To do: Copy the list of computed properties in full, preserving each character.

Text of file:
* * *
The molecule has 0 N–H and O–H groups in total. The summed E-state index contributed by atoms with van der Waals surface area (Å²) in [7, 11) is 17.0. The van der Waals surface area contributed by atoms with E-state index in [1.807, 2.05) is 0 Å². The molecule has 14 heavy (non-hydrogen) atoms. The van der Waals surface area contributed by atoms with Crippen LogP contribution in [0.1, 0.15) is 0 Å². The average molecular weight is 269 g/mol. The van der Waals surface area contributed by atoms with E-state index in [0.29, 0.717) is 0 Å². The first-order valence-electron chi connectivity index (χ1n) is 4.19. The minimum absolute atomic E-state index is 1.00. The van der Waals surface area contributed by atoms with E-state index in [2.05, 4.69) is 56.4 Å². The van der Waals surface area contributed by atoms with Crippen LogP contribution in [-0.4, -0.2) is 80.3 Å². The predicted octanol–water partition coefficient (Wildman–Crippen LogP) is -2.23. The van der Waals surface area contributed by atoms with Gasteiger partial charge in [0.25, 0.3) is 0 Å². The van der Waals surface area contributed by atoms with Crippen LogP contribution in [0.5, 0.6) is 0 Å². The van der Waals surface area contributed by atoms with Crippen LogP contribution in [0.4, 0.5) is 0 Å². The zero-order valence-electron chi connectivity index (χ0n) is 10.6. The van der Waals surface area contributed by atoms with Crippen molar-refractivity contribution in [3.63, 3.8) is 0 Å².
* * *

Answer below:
The molecule has 0 N–H and O–H groups in total. The summed E-state index contributed by atoms with van der Waals surface area (Å²) in [7, 11) is 17.0. The van der Waals surface area contributed by atoms with E-state index in [1.807, 2.05) is 0 Å². The molecule has 14 heavy (non-hydrogen) atoms. The van der Waals surface area contributed by atoms with Crippen LogP contribution in [0.1, 0.15) is 0 Å². The average molecular weight is 269 g/mol. The van der Waals surface area contributed by atoms with E-state index in [0.29, 0.717) is 0 Å². The first-order valence-electron chi connectivity index (χ1n) is 4.19. The minimum absolute atomic E-state index is 1.00. The van der Waals surface area contributed by atoms with E-state index in [2.05, 4.69) is 56.4 Å². The van der Waals surface area contributed by atoms with Crippen LogP contribution in [-0.4, -0.2) is 80.3 Å². The predicted octanol–water partition coefficient (Wildman–Crippen LogP) is -2.23. The van der Waals surface area contributed by atoms with Gasteiger partial charge in [0.25, 0.3) is 0 Å². The van der Waals surface area contributed by atoms with Crippen LogP contribution in [0.5, 0.6) is 0 Å². The van der Waals surface area contributed by atoms with Crippen LogP contribution in [0.4, 0.5) is 0 Å². The zero-order valence-electron chi connectivity index (χ0n) is 10.6. The van der Waals surface area contributed by atoms with Crippen molar-refractivity contribution in [3.63, 3.8) is 0 Å².